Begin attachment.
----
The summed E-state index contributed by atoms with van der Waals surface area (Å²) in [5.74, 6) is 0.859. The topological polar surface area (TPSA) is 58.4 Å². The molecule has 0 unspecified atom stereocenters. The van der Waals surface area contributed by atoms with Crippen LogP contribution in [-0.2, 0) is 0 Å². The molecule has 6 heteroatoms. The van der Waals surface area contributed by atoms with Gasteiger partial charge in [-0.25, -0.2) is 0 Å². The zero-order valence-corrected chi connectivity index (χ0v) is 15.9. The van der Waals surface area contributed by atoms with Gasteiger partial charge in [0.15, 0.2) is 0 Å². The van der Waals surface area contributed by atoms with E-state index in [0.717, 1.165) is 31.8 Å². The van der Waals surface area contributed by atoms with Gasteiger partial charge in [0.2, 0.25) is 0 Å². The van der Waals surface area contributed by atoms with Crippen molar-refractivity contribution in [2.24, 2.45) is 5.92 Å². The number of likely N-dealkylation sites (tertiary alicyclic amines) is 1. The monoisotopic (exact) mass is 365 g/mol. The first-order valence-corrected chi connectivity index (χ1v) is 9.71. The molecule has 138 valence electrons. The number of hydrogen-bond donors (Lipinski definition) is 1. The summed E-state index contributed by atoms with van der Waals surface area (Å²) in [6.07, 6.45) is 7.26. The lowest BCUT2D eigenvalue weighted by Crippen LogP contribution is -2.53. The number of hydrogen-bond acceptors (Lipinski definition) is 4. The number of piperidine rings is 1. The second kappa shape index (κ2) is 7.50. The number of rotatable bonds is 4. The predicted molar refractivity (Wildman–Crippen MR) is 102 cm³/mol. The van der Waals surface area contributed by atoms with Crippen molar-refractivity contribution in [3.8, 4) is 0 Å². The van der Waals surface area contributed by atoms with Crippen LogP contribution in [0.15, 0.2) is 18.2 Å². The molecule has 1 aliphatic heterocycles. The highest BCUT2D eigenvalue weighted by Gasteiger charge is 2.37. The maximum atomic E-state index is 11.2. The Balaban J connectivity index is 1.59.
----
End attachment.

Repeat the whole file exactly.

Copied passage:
The summed E-state index contributed by atoms with van der Waals surface area (Å²) in [5.74, 6) is 0.859. The topological polar surface area (TPSA) is 58.4 Å². The molecule has 0 unspecified atom stereocenters. The van der Waals surface area contributed by atoms with Crippen LogP contribution in [-0.2, 0) is 0 Å². The molecule has 6 heteroatoms. The van der Waals surface area contributed by atoms with Gasteiger partial charge in [-0.25, -0.2) is 0 Å². The zero-order valence-corrected chi connectivity index (χ0v) is 15.9. The van der Waals surface area contributed by atoms with Gasteiger partial charge in [0.15, 0.2) is 0 Å². The van der Waals surface area contributed by atoms with E-state index in [0.717, 1.165) is 31.8 Å². The van der Waals surface area contributed by atoms with Gasteiger partial charge in [0.2, 0.25) is 0 Å². The van der Waals surface area contributed by atoms with Crippen molar-refractivity contribution in [2.24, 2.45) is 5.92 Å². The number of likely N-dealkylation sites (tertiary alicyclic amines) is 1. The monoisotopic (exact) mass is 365 g/mol. The first-order valence-corrected chi connectivity index (χ1v) is 9.71. The molecule has 138 valence electrons. The number of hydrogen-bond donors (Lipinski definition) is 1. The summed E-state index contributed by atoms with van der Waals surface area (Å²) in [6.07, 6.45) is 7.26. The lowest BCUT2D eigenvalue weighted by Crippen LogP contribution is -2.53. The number of hydrogen-bond acceptors (Lipinski definition) is 4. The number of piperidine rings is 1. The second kappa shape index (κ2) is 7.50. The number of rotatable bonds is 4. The predicted molar refractivity (Wildman–Crippen MR) is 102 cm³/mol. The van der Waals surface area contributed by atoms with Crippen molar-refractivity contribution in [3.8, 4) is 0 Å². The van der Waals surface area contributed by atoms with Crippen LogP contribution in [0.15, 0.2) is 18.2 Å². The molecule has 1 aliphatic heterocycles. The highest BCUT2D eigenvalue weighted by Gasteiger charge is 2.37. The maximum atomic E-state index is 11.2. The Balaban J connectivity index is 1.59.